7. The printing press as an agent of change by Elizabeth L. Eisenstein 1980 ISBN 0-521-29955-1 page 328
  8. Robert Jean Knecht, The Rise and Fall of Renaissance France: 1483-1610 2001, ISBN 0-631-22729-6 page 241
  9. Cambridge University on Index.
  10. Encyclopædia Britannica: Index Librorum Prohibitorum
  11. "Haec S. Congregatio pro Doctrina Fidei, facto verbo cum Beatissimo Patre, nuntiat Indicem suum vigorem moralem servare, quatenus Christifidelium conscientiam docet, ut ab illis scriptis, ipso iure naturali exigente, caveant, quae fidem ac bonos mores in discrimen adducere possint; eundem tamen non amplius vim legis ecclesiasticae habere cum adiectis censuris" (Acta Apostolicae Sedis 58 (1966), p. 445). Cf. Italian text published, together with the Latin, on L'Osservatore Romano of 15 June 1966
  12. "Can. 823 §1. In order to preserve the integrity of the truths of faith and morals, the pastors of the Church have the duty and right to be watchful so that no harm is done to the faith or morals of the Christian faithful through writings or the use of instruments of social communication. They also have the duty and right to demand that writings to be published by the Christian faithful which touch upon faith or morals be submitted to their judgment and have the duty and right to condemn writings which harm correct faith or good morals. §2. Bishops, individually or gathered in particular councils or conferences of bishops, have the duty and right mentioned in §1 with regard to the Christian faithful entrusted to their care; the supreme authority of the Church, however, has this duty and right with regard to the entire people of God. Can. 824 §1. Unless it is established otherwise, the local ordinary whose permission or approval to publish books must be sought according to the canons of this title is the proper local ordinary of the author or the ordinary of the place where the books are published. §2. Those things established regarding books in the canons of this title must be applied to any writings whatsoever which are destined for public distribution, unless it is otherwise evident." 1983 Code of Canon Law, Instruments of Social Communion and Books in Particular (Cann. 822 - 832)
  14. SAUDI ARABIA Catholic priest arrested and expelled from Riyadh - Asia News Archived 23 March 2015 at the Wayback Machine
  15. "Le Prophète Mahomet". L'art du livre arabe. Bibliothèque nationale de France. Retrieved 03-02-2007. Check date values in: |accessdate= (help)
  16. 4 August 2011
  17. | Accessed 4 August 2011
  18. (PDF)|Accessed 6 August 2011
  19. "Tradition Seforim Blog : HaGaon". Archived from the original on 9 July 2013. Retrieved 15 June 2013.
  20. Boswell, Randy (30 January 2012). "'Kosher Jesus' book ignites skirmish between Jewish scholars". Retrieved 20 February 2013.
  21. Helen Hornby (ed.). Lights of Guidance. Bahá'í Library Online. p. 101.
  22. Cole, Juan R.I. (June 1998). "The Baha'i Faith in America as Panopticon, 1963-1997". The Journal for the Scientific Study of Religion. 37 (2). Retrieved 30 September 2016.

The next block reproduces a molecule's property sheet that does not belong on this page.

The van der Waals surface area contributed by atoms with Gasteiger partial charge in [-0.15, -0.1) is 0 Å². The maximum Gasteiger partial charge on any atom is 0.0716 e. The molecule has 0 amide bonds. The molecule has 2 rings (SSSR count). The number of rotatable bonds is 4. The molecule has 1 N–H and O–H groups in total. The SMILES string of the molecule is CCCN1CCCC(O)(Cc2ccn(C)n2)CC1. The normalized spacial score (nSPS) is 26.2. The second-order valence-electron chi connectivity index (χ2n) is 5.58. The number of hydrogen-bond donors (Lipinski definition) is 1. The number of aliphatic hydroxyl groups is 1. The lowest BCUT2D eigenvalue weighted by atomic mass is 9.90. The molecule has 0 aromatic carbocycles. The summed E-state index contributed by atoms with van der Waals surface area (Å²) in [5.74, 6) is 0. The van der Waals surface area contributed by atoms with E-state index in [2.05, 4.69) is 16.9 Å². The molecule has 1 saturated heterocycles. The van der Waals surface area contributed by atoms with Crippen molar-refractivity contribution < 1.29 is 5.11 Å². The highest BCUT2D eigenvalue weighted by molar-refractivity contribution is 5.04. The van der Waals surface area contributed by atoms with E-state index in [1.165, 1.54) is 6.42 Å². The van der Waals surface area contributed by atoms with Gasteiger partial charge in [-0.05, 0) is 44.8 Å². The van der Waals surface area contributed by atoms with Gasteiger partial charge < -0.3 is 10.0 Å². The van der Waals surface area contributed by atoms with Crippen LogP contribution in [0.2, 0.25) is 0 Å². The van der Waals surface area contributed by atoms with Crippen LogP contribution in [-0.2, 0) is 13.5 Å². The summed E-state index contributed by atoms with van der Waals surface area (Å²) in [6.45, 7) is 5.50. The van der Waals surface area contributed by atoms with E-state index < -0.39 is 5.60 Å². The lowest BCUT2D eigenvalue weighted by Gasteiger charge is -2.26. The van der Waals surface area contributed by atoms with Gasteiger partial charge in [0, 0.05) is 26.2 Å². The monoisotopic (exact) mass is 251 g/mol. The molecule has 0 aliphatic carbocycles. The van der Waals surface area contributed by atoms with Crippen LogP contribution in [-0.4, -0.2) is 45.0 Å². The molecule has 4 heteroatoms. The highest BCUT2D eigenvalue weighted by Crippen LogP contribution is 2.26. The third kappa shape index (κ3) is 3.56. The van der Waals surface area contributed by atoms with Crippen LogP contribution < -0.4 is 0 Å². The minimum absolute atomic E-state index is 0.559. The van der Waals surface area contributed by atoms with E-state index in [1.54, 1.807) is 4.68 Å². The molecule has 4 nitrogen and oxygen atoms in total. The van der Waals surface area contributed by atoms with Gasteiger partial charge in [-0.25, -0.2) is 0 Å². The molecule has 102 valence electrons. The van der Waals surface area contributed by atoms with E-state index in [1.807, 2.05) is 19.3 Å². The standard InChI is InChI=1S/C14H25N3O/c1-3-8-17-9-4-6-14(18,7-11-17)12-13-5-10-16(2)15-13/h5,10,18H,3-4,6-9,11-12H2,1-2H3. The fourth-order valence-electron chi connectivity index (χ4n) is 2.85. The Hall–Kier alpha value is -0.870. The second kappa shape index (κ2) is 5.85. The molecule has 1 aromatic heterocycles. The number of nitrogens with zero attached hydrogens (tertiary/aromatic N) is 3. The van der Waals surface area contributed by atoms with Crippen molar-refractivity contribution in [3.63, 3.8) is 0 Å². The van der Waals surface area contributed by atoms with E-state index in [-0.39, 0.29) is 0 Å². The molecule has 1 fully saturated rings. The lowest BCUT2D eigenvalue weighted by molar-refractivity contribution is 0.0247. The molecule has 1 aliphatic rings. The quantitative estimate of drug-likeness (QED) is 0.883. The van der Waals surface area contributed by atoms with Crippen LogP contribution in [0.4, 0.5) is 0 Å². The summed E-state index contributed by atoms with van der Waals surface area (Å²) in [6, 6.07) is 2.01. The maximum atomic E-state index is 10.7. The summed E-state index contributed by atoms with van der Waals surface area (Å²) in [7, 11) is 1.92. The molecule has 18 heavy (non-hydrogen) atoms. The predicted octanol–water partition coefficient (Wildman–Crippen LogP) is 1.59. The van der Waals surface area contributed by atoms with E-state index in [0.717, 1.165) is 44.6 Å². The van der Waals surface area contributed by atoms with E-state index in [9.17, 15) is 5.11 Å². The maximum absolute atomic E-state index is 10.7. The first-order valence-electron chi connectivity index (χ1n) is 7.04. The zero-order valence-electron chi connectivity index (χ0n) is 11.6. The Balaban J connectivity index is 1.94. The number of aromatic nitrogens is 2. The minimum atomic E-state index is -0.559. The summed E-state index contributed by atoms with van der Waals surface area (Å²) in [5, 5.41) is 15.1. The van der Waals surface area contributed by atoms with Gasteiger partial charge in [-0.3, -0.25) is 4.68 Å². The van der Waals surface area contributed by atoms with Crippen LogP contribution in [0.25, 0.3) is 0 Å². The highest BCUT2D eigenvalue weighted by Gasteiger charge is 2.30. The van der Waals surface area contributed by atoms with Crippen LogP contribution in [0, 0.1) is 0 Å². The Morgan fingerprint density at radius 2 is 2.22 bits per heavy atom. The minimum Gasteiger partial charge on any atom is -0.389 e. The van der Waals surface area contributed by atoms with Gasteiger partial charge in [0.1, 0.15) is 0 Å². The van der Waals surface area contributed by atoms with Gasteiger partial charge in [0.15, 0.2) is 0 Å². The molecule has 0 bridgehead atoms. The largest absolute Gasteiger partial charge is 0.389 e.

23. MacEoin, Denis (1990). "The crisis in Babi and Baha'i studies: part of a wider crisis in academic freedom?" (PDF). British Journal of Middle Eastern Studies. 17 (1): 55–61. doi:10.1080/13530199008705506. Retrieved 30 September 2016.
  24. Momen, Moojan (2007). "Marginality and Apostasy in the Bahá'í Community". "Religion" (37:3): 187–209.
  25. Carlson, Melissa (March 2016). "Painting as cipher: censorship of the visual arts in post-1988 Myanmar". Journal of Social Issues in Southeast Asia: 145.
  26. "Thailand bans film over depictions of Buddhist monks". Al Jazeera America. 13 October 2015.
  27. Edmonton Journal, "Artists Give Walls of Shaw Extension Lively Look," November 18, 2006 Archived 23 June 2016 at the Wayback Machine
  28. Collins-Lauber, Kim (1 November 2011). "Ryan McCourt". Avenue Edmonton. Top 40 Under 40.
  29. Edmonton Journal, "Scrap Sculptures, Mayor Says," September 19, 2007
  30. 630 CHED, "Controversial Art To Be Removed, Says Mayor," September 19, 2007
  31. CTV News, September 19, 2007
  32. Global News, September 19, 2007
  33. "Art Scrap," CBC News, September 19, 2007
  34. The Globe and Mail, "Edmonton to Remove Statues After Hindu Protest," September 20, 2007
  35. Edmonton Journal, "Sculptor's Use of Revered Hindu Deity Shows No Sign of Sacrilege," September 22, 2007 Archived 23 June 2016 at the Wayback Machine
  36. Glenn Weiss, "The Role of Censorship In Public Art," Aesthetic Grounds, October 2, 2007
  37. Edmonton Journal, "Sculptor Finds Criticism "Rather Quaint," September 19, 2007
  38. Bruce Dunbar, "Mandel Oversteps Bounds," Edmonton Journal, September 23, 2007
  39. Donna McKinnon, "No Place For Censorship," Edmonton Journal, September 23, 2007
  40. "Venting," compiled by Terry McConnell, Edmonton Journal, September 25, 2007
  41. Joe Renaud, "Art's Message Isn't Always Pretty," Edmonton Journal, September 30, 2007
  42. Krishna Bagdiya, "Sculptures No Threat," Edmonton Journal, September 30, 2007
  43. Margaret Wente, "Why Are We So Afraid To Offend?," The Globe and Mail, September 29, 2007
  44. PZ Myers, "Reaching For a Reasonable Justification for Censorship," Pharyngula, April 24, 2015
  45. McCourt, Ryan (12 June 2014). "Open Letter to the CCLA, the ACLRC, & the RMCLA". Briefing Note. Edmonton Arts Council.
  46. Donna McKinnon, "The Pleasures and Perils of Public Art," Curious Arts, November 27, 2015